did not accept the lipid hypothesis or did not accept that high
cholesterol was a major contributor to heart diseases. So there
was some resistance. But over the subsequent 14 years, I think the
skepticism has largely faded."
In 1996, "a group of us did a survey after the release of the
ATP II guidelines,"3 he says.
"We found that about three years after release of the guidelines,
very few clinical laboratories had actually adopted the recommended
cutpoints for all lipids and lipoprotein analytes. But I would think,
as time goes by, laboratories will be somewhat more aggressive in
getting up to speed and implementing the new guidelines."
Warnick notes that professional organizations generally have supported
the NCEP guidelines. Among those supporters have been the American
Heart Association, American Association for Clinical Chemistry,
and American College of Cardiology. "When they put out followup
reports, it has been more in the sense of fine-tuning or updating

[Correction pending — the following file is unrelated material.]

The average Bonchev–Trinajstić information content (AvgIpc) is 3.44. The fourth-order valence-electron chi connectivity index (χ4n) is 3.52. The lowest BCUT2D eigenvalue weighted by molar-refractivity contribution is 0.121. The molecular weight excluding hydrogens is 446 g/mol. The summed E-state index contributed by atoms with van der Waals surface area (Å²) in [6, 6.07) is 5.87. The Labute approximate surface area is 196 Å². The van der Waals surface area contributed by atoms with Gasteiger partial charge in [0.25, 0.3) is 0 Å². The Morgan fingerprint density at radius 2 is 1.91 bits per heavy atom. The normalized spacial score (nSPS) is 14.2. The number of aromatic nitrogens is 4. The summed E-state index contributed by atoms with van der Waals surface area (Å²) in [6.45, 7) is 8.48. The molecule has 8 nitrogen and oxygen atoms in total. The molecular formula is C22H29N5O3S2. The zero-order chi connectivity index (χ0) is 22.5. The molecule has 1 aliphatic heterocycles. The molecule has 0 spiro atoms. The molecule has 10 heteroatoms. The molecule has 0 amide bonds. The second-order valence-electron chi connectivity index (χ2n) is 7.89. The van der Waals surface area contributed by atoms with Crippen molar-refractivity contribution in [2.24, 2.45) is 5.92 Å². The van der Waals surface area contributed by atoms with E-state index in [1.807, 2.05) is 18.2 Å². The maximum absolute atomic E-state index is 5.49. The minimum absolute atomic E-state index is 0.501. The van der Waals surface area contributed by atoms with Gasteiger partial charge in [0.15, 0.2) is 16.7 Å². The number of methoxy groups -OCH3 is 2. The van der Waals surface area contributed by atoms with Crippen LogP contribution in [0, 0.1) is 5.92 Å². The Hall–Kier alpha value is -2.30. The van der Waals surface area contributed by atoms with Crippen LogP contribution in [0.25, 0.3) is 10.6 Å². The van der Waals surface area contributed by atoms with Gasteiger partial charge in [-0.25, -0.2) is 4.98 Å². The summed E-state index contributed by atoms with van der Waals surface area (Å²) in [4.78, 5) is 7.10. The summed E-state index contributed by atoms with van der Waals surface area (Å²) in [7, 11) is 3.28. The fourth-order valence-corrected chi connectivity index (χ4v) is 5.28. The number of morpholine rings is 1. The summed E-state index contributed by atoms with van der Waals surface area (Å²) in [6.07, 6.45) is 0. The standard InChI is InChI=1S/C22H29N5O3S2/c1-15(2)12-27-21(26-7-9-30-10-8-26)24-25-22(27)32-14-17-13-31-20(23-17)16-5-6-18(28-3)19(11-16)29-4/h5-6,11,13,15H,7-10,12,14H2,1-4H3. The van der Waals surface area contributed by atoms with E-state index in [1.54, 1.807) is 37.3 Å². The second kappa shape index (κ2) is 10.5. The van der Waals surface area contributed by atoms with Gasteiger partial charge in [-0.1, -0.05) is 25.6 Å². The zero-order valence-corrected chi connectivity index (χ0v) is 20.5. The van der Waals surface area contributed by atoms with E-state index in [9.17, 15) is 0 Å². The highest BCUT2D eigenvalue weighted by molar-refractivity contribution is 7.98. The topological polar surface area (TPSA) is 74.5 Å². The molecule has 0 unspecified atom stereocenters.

the recommendations of NCEP," he says.
Laboratories primarily are hindered by a lack of communication
and inertia, he adds. "Cholesterol, LDL, and HDL are only three
of hundreds of analytes that clinical laboratories have to deal
with." With labs having to keep abreast of so many analytes, "simply
getting up to speed on the information is probably one factor,"
Warnick says. "The second issue would be figuring out how to incorporate
the guidelines into a standard reporting format."
Triglycerides, which now have four cutpoints and five categories
of risk, exemplify the difficulty. "When I go out and talk to laboratory
people," Warnick says, "I ask them, can you actually make these
fit into your laboratory information system? And it sometimes requires
some juggling, streamlining, or simplifying to get complicated cutpoints
to fit into the system."